Fesenjan (Pomegranate Chicken)

Easy Fesenjan | minimalistbaker.com #glutenfree

When John and I went to visit family in San Diego a few months ago, John’s aunt Nadia was shocked to hear we had never had Persian food. Growing up in the Middle East it was all she knew in her younger years and still loves it today. So for our remaining few hours in California before jetting back to the Midwest, Nadia treated us to a traditional Persian meal that left quite the impression on me.

Toasted Walnuts

Fesenjan (prounced fesenjoon). This dish a must. If not for Thanksgiving then today, tomorrow or the next. The combinations of ingredients is pure genius; and its the flavors, textures and complexity are absolutely stunning. One bite in and I knew I had to try this at home.

After Nadia treated us to an appetizer of Creamy Eggplant Dip (bademjoon) and pita that blew my mind, this was the one-two punch to totally knock my taste buds off their tiny taste bud feet. This dish all starts with walnuts and pomegranates. Hello superfoods much?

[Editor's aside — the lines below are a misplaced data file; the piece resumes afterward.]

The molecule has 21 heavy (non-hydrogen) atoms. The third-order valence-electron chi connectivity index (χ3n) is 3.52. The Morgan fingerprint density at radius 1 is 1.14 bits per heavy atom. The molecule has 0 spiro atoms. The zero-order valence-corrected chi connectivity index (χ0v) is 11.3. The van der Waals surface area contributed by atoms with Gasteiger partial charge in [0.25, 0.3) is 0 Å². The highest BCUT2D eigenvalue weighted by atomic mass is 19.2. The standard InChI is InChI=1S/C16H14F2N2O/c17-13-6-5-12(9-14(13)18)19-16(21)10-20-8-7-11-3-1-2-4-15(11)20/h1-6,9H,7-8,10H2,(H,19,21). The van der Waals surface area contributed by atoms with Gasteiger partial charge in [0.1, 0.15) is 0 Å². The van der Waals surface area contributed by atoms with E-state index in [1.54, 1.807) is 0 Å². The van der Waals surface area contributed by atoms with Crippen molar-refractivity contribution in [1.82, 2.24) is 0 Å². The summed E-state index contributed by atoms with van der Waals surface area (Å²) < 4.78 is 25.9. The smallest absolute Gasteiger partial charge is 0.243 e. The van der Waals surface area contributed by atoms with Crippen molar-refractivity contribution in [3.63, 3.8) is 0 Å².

Walnut Meal

First, walnuts are toasted and finely ground while simmering down pomegranate juice into a reduction, also known as pomegranate molasses (or you can just buy the stuff). In the meantime, onion and chicken are browning to create a hearty, flavorful base. Vegetarians can simply omit the chicken or sub in more whole toasted walnuts or even chickpeas. It really is versatile in that way since the sauce is really where it’s at.

Fesenjan | Minimalist Baker

Fesenjun Simplified | Minimalist Baker

While the rest of your ingredients are simmering along, chop up some parsley and de-seed a pomegranate. A quick 15 minutes of simmering and it’s all ready. Serve over rice or with naan with pomegranate arils and parsley and go straight to Persian food heaven.

Fesenjan Recipe | MinimalistBaker.com

This dish is my absolute new favorite. It’s a no brainer.

Soft, fluffy rice
Tender, flavorful chicken
A lucious pomegranate-walnut stew-like sauce
Topped with pomegranate arils & fresh parsley

This dish will knock you off your feet it’s so good. I shared it with friends last week and they agreed, adding “incredible” “mmmmm” and “sooooo goood.”

Though this recipe takes more than an hour to prepare, the stew itself requires just 10 ingredients (including spices you likely have on hand) and is very simple to throw together. You could also shave off a little more time by roasting your walnuts and de-seeding your pomegranate ahead of time.

Fesenjan Pomegranate Chicken | minimalistbaker.com

I vote you make this for Thanksgiving, Friendsgiving, Christmas, New Years and everything in between. The flavors and the textures just don’t stop.